That replacement arrived on Thursday packaged exactly the same way. This time the envelope was even partially opened, and while the contents were less damaged than before, every corner was still badly dented. The outside box is rather thin cardstock, like a DVD/Blu-ray slip cast, so it really doesn’t take much to damage or crease it. Rather than request the exchange through conventional means, I decided to speak with someone so that they could input the exchange and hopefully do something about the packaging. Again, in checking fan communities I was not alone as others received replacements that day in the same fashion. I first spoke to someone via the live chat again, and they actually referred me this time to the US phone number so I called that and spoke with another rep. She requested the exchange with a note about the packaging while also starting the return process for the second unit (I actually still have to send them back, at a cost to Amazon, though I did need to provide my own box for each one as it was recommended trying to send both in one would cause Amazon to lose track and thus bill me for an unreturned item) with the item set to arrive on Saturday. And it came, this time in a box, but with no additional packaging to protect it. One corner still got crunched pretty well, but Amazon successfully exhausted me into submission, so version 3 didn’t go back, but it’s hardly pristine.
The whole fiasco with Amazon has really been unfortunate because it’s marred what is otherwise a pretty nice release. The discs are housed in a nice book and the notes and artwork all look great. I don’t much care about the mini figures, but I suppose they’re nice. There’s a new featurette, though most of the bonus content is carried over from the DVD releases. There are a total of 12 commentaries which are also from the DVD releases so it’s disappointing new ones weren’t done. As a bonus though, both films from the original series are included: Mask of the Phantasm and Batman & Mr. Freeze – SubZero. For the sake of completion, I wish they had included Mystery of The Batwoman, but it’s not a great loss.
Bells and whistles are great and really help to make a release feel special and important, but ultimately this set is to be judged on its transfer. I was a bit let-down with the transfer on Mask of the Phantasm last year, so I was a bit guarded as the release of this approached. I have spent, as you probably have noticed, a lot of time with this show over the past year so I perhaps more than most was ready for a new transfer. Those DVDs are fine, but there is a grainy texture to a lot of the episodes. Some may find that charming, and a little grain does help to enhance that noir feel the show is going for, but a lot of it also just looks like something broadcast in standard definition being marred when converted to digital. It’s less a grain, and more a fog that’s present. I’m happy to say though that these new transfers really impress. They’re rich in color and it looks like the finished animation cel is being place right on the screen. The impact is the most dramatic with the first two seasons of the show, the Fox Kids run, as that image was more complex. There was more texture to the backgrounds and stronger lighting effects that makes this set feel like a whole new show.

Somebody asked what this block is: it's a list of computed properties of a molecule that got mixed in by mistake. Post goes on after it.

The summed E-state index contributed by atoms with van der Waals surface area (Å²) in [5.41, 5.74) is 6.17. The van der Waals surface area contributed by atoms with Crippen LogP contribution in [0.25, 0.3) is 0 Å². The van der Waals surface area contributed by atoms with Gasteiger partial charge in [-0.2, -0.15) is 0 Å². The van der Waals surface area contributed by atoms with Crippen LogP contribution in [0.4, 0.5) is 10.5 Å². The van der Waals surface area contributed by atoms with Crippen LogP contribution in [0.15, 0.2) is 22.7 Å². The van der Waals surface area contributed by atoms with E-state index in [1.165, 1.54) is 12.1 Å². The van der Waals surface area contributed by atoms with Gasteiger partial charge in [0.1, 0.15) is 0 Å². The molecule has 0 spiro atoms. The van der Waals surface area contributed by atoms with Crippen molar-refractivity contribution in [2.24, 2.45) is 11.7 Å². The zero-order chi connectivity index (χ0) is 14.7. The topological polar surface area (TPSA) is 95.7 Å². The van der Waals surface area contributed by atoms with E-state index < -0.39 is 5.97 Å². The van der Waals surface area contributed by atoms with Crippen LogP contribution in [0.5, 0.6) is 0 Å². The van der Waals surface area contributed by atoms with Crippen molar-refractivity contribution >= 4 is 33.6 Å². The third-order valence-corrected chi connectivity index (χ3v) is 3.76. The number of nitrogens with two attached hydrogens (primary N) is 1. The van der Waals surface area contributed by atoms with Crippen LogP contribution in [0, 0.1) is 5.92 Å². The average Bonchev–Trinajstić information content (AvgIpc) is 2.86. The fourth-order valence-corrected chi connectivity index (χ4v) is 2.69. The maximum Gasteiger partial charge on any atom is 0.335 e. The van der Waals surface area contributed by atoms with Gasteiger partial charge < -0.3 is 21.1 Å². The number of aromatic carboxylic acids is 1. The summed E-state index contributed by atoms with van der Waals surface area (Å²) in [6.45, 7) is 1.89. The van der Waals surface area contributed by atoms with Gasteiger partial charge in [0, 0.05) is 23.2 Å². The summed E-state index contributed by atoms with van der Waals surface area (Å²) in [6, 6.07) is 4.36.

There are at least two drawbacks I’ve noticed when watching this set. I obviously haven’t had time to watch the whole thing, though I do intend to, but I picked out select episodes from each season to get a feel for the set. The first episode I watched was “Beware the Gray Ghost.” It felt rather appropriate given the episode’s subject matter in relation to myself. That episode looks really awesome in HD given all of the explosions and dynamic actions of the characters and vehicles. The one thing that did standout as a negative though is the mouth flaps. The animation for them was never a strong suit for the show, with less attention paid to actually making it look like the characters were mouthing the words they were supposed to be speaking. It’s really apparent with The Joker, who almost always has those yellow teeth exposed smashing together with every sentence. This shortcoming is just more noticeable in HD, and in this episode in particular it was really distracting with the video store clerk who has a straw in his mouth for much of his scenes. There’s also the more vibrant coloring of the blue accents on Batman’s costume. They’re quite bright now, similar to how Batman looks in promo materials for this show, and it might be a touch too much, but it’s not killer or anything.